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The Time Machine 1960 Subtitles


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In George Pal's version of the H.G. Wells classic, Rod Taylor stars as George, a young scientist fascinated with the concept of time travel. On December 31, 1899, George seats himself in his jerry-built time machine and thrusts himself forward into 1917. A dyed-in-the-wool pacifist, George is distressed to see that World War I is raging all about him. He moves past the 1920s and 1930s into the 1940s, only to be confronted by another, even more terrible war. Next he stops in 1966, just as London is destroyed in a nuclear explosion. Retreating to his Time Machine, George is sealed in his cellar by molten lava. By the time he and his machine manage to escape their tomb, the year is 802,701. Looking around, George observes a seemingly idyllic world populated by gentle people. But he also notices that the citizens of the future, known as Elois, behave more like mindless sheep than human beings. Befriending the lovely Weena (Yvette Mimieux), George learns to his dismay that humankind has forgotten all that it has learned through the centuries, preferring instead to frolic endlessly under the sun. Plot holes and inconsistencies abound in The Time Machine, but the film's true selling points was its Oscar-winning special effects; in this respect, producer-director Pal succeeded beyond anyone's wildest dreams. Another plus: the haunting musical score by Russell Garcia.~ Hal Erickson, All Movie Guide

Sebastian Cabot, Rod Taylor
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Product Details

  • Feature parental_guidance
Runtime 1 hour 38 minutes
Starring Sebastian Cabot, Rod Taylor, Alan Young, Yvette Mimieux
Director George Pal
Genres Science Fiction
Rental release Limited availability
Main languages English
Subtitles Dutch, German, Spanish, Arabic, English, Italian, Portuguese, Bulgarian, Romanian, French
Hearing impaired subtitles English, Italian

Customer Reviews

4.5 out of 5 stars
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Most Helpful Customer Reviews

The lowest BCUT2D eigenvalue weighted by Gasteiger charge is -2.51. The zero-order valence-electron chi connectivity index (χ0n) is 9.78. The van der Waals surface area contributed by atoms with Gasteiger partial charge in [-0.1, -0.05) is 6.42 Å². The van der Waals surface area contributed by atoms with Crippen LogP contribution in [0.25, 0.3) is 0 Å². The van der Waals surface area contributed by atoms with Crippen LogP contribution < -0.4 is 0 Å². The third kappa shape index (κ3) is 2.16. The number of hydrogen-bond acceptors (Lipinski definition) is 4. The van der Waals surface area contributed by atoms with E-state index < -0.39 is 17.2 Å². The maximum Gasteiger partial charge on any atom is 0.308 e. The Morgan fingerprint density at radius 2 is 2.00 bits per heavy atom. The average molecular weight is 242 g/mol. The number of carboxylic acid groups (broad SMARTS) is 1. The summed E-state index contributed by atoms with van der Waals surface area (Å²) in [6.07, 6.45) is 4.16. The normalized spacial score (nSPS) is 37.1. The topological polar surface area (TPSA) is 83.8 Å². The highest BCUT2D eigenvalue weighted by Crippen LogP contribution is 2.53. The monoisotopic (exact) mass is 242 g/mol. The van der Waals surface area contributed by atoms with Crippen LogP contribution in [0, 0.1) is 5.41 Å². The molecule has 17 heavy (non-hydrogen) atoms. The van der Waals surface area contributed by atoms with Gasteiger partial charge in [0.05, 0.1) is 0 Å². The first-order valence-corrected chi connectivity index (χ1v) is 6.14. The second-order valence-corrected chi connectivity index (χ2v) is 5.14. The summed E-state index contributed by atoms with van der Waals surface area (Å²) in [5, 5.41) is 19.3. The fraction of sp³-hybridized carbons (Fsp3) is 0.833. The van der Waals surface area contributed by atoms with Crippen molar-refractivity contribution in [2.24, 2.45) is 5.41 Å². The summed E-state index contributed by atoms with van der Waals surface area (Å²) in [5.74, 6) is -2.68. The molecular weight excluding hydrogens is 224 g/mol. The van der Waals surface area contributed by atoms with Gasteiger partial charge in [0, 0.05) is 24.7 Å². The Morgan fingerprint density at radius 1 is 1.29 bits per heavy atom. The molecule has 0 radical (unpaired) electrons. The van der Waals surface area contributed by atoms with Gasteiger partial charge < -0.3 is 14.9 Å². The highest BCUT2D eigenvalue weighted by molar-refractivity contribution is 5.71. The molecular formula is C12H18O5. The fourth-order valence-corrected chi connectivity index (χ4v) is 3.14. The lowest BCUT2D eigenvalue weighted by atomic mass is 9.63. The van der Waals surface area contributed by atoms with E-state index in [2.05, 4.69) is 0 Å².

21 of 21 people found the following review helpful By Sheryl Jackman on 19 Sept. 2006
Format: DVD
George Pal made many science fiction movies during his career, but this, I think, is one of his best. Filmed in sumptuous Metrocolor, the movie tells the story of George Wells, an inventor who creates a wonderful time machine. Disillusioned with the violence of his time, he sets off into the future, only to discover that mankind's struggle for knowledge and progress is doomed to end after a devastating third world war. Finally, in the year 802701 he saves a beautiful girl, Weena, from drowning and is introduced to the Eloi, a race of peaceful, almost childlike, innocents. But then his time machine is stolen by the Morlocks, and he discovers that the Eloi's idyllic existance isn't all that it seems to be .....

The Time Machine is a veritable feast for the eyes. The Victorian era scenes are filmed with an unerring eye for detail, and the film won an Oscar for its time lapse photography depicting the time machine's forward travel. But it's with the future scenes that the movie really comes into its own, with vibrant colour and simple yet extremely effective sets. It's true that the acting is a little stilted in places, but I think this just adds to the movie's charm, and I've always thought that Rod Taylor made a very creditable and handsome hero!

But, for me, the star of the movie always has been, and always shall be, the time machine itself. Introduced with virtually no build up or fanfare whatsoever, the time machine is, in my opinion, one of the finest props ever produced in movie history.
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9 of 9 people found the following review helpful By Dario on 18 Jun. 2002